Lewes History Group: Bulletin 69, April 2016

Please note: this Bulletin is being put on the website one month after publication. If you would like to receive the Bulletin by email as soon as it is published, please contact the Membership Secretary about joining the Lewes History Group, and to renew your membership at the start of the calendar year.

  1. Next Meeting: 11 April 2016, Stewart Angell, ‘The Secret Sussex Resistance’
  2. L.H.G. Bulletin Index
  3. The Mayors of the Borough of Lewes, 1881-1974 (compiled by Graham Mayhew)
  4. Dragoons on the Move
  5. Sale of the Dripping Pan
  6. A Victorian banknote from the Lewes Old Bank
  7. The Racecourse in 1871 (by Henry Martin)
  8. A Lewes Desert Rat
  9. Reel Lewes (by Ruth Thomson)


  1. Next Meeting 7.00 p.m. for 7.30 p.m.                       Monday 11 April

Stewart Angell           The Secret Sussex Resistance

Relatively few people have heard of the Home Guard ‘Auxiliary Units’ of World War II. Formed in 1940 they were to be the British Resistance, countering a German invasion by delivering guerrilla warfare tactics throughout their localized areas. Stewart started researching the Sussex Auxiliary Units in 1992. Four years later, following extensive interviews with original patrol members and many hours in the field looking for the remains of their secret hideouts, his findings were published as ‘The Secret Sussex Resistance’ The presentation will highlight his research findings and how strategically placed Lewes would have been had a German invasion taken place.

Stewart is a founder member of the Sussex Military History Society, a member of the Council for British Archaeology South-East and a long-time member the underground exploration group Subterranea Britannica.


Image © Stewart Angell

As usual the meeting will be at the King’s Church building, Brooks Road, and all will be welcome. We shall be serving coffee and biscuits prior to the meeting.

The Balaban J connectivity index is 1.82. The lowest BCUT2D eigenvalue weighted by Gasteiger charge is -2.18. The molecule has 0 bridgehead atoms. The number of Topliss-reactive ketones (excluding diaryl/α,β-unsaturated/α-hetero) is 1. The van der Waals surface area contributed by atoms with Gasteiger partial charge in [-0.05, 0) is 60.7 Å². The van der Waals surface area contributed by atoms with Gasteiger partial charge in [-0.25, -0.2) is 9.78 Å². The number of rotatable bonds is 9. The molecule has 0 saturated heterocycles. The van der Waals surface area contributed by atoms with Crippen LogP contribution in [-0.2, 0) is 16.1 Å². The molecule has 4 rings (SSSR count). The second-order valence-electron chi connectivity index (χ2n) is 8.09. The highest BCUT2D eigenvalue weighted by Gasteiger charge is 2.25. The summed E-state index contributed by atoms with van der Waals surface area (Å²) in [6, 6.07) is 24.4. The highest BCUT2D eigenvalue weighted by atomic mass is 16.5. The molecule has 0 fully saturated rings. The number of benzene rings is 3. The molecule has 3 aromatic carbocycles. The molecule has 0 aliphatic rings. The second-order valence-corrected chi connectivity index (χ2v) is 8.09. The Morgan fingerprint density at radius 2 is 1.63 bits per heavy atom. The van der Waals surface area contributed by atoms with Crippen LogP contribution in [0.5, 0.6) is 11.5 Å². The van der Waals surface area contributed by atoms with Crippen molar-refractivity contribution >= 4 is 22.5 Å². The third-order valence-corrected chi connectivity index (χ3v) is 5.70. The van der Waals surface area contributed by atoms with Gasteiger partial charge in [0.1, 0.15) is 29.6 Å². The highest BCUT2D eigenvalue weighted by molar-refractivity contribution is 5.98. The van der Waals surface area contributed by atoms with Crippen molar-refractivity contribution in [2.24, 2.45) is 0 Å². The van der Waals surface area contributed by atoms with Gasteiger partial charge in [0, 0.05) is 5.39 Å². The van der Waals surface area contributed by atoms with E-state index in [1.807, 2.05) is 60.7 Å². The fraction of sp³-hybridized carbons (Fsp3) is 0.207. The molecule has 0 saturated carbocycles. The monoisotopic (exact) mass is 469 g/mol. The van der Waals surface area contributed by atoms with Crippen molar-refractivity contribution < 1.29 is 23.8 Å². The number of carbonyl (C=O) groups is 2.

1. L.H.G. Bulletin Index

For my own purposes I have put together a series of working indexes for the Bulletin, the main ones being Lewes people and places mentioned and the topics covered. These are ‘living documents’, continually being updated, and typically a little behind, so the most recent Bulletins may not be included. My working format does not readily lend itself to online publication, but if you would like to know whether the Bulletins make any reference to a person, place or topic near to your heart, please do email me at the address at the end of the Bulletin. While the indexes are not perfect (especially the topics index), this is probably a lot quicker and easier than ploughing through the nearly 70 issues of the Bulletin now online.


  1. The Mayors of the Borough of Lewes, 1881-1974 (compiled by Graham Mayhew)

Source: ESRO P410/2, which includes a photograph of each mayor.

The following list encompasses the 40 men and 2 women who served as Mayor of Lewes during the period of the Borough of Lewes. The dates below are the years of election – the mayoral year started in the Spring.

Most mayors served for 1-3 years. The longest tenure was that of Charles Doland Crisp, who served for 11 years in three periods, while George Holman served 7 years in two periods. The shorest tenure was that of Kenneth Charles Day, who served for only 2 months in 1968. The first woman was Anne Dumbrell, chosen in 1963. Many of the names will be familiar.